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Don Dion's Weekly ETF Blog Wrap

Here is some of what Don Dion was blogging about this past week on <I>RealMoney</I>.
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) -- Don Dion posts his current insights on the stock, bond, commodity and currency markets in his


blog, anticipating which ETFs will be in play next.

In the following three blogs from the past week Don commented on three ETFs that could benefit from government infrastructure spending, how to profit from the shakeout from the health care vote, and an ETF that was crippled by contango.

Three ETFs for Government Infrastructure Spending

Posted 03/18/2010 4:06 p.m. EDT

President Obama continues to pledge funds toward infrastructure projects, signing a $17.6 billion jobs bill this morning that subsidizes state and local construction bonds and allocates $19.5 billion for a highway construction program. Even before setting foot into office, Obama outlined his plan to make the "single largest new investment in our national infrastructure since the creation of the federal highway system in the 1950s," so this trend in spending is certainly worth betting on.

These following three ETFs offer exposure to government-sponsored infrastructure projects.


iShares S&P Global Infrastructure Index


While there still isn't a broad U.S. infrastructure ETF, IGF devotes 22.98% of its underlying portfolio to U.S.-based firms. IGF's underlying index includes companies involved in utilities, energy and transportation infrastructure, airport services, highways and marine ports. Top components include




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Spectra Energy






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PowerShares Dynamic Networking ETF


Earlier this week the Federal Communications Commission released its "

broadband plan ," designed to bring broadband Internet access to nine out of 10 Americans. The American Recovery and Reinvestment Act has pledged $7.2 billion toward high-speed Internet expansion, prompting the drafting of the comprehensive national strategy.

PXQ tracks networking companies that are screened for various investment criteria such as risk and timeliness. Top PXQ components include




Juniper Networks



Citrix Systems










PowerShares Water Resources ETF


In a post yesterday, I mentioned how

increased water allocations in California would strain an increasingly insufficient infrastructure. Obama administration officials are working on solutions to improve or replace existing infrastructure.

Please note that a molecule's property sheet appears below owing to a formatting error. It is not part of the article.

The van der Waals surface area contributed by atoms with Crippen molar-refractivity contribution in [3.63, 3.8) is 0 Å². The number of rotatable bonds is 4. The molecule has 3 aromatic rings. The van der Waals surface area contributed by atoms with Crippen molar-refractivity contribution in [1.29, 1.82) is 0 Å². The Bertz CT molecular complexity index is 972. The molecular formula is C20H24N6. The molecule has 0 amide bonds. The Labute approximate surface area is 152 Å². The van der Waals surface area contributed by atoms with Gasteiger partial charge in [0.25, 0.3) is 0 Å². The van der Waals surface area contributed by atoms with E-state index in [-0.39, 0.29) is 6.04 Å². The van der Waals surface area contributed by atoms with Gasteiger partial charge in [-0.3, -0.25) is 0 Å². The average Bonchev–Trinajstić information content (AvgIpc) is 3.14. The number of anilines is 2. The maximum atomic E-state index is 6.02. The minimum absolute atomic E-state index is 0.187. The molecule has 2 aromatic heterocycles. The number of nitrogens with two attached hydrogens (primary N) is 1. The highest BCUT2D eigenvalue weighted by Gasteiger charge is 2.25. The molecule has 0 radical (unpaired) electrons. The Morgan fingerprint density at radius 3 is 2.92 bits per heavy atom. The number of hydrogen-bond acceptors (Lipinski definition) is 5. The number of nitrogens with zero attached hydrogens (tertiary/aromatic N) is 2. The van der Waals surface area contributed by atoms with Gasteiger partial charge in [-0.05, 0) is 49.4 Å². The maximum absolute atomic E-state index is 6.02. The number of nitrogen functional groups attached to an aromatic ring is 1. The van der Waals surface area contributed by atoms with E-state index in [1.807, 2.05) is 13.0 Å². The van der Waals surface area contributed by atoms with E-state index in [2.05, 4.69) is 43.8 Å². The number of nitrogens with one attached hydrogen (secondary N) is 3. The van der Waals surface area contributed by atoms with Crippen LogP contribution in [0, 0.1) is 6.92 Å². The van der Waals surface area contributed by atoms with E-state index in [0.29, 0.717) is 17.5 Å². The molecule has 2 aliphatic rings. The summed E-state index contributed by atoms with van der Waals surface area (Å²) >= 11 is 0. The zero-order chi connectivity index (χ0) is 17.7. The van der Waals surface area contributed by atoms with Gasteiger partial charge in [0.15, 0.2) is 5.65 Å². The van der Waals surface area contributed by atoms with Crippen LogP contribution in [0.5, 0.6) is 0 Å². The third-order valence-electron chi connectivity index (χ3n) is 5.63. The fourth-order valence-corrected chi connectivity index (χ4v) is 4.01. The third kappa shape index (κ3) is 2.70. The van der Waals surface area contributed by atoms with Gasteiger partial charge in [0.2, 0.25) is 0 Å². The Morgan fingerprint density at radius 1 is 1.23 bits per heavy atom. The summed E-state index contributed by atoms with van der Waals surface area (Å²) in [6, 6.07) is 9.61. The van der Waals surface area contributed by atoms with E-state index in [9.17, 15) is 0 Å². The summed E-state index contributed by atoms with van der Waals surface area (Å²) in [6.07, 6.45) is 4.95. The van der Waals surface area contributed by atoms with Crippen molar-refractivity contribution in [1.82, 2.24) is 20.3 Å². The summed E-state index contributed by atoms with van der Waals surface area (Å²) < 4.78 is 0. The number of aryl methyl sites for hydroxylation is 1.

Across the country firms are working to protect our clean water supply. Many of the companies represented in PHO's portfolio -- such as






-- already have lucrative government partnerships. As Obama moves to increase infrastructure spending, contracts should continue to increase.

While health care reform and financial reform loom large on the federal agenda, unemployment remains a top issue for many Americans. Job creation through infrastructure projects -- a theme that Obama has emphasized since his campaign -- should continue to boost funds like PHO, PXQ and IGF in the months ahead.

ETFs for the Health Care Vote

Posted 03/18/2010 1:20 p.m. EDT

ETF investors can cash in no matter how the health care vote goes. No matter which side of the political fence you're on, health care subsector ETFs can help you bet on the president's bill.

Convinced that health care reform will pass? Investors looking to bet that the bill will pass can position themselves with

iShares' Dow Jones U.S. Pharmaceuticals ETF


. Packed with drug companies ready to spend millions on pro-reform advertising, IHE should benefit from passage. Top IHE holdings include

Johnson & Johnson









Eli Lilly



Another upside to owning IHE -- it probably won't suffer much if the bill fails.

Looking for a health care ETF that should prosper either way? The best-performing health care sector has been biotechnology, pushed higher by mergers and successful drug trials.

First Trust NYSE Biotechnology


has led the pack with a nearly 30% rally, and the sector could continue to lead health care no matter how the reform vote goes.

Looking to bet against the passage of health care reform? The

iShares Dow Jones U.S. Healthcare Providers


is chock-full of insurance and health management companies that could see a surge if the bill is killed. If health care reform is not passed, top IHF holdings such as









will have the weight of reform lifted off of them.

The medical device companies tracked by the

iShares Dow Jones U.S. Medical Devices ETF


could also rally from relief if the health care bill is not passed. Firms like




Thermo Fisher Scientific





could face pricing curbs if the bill passes.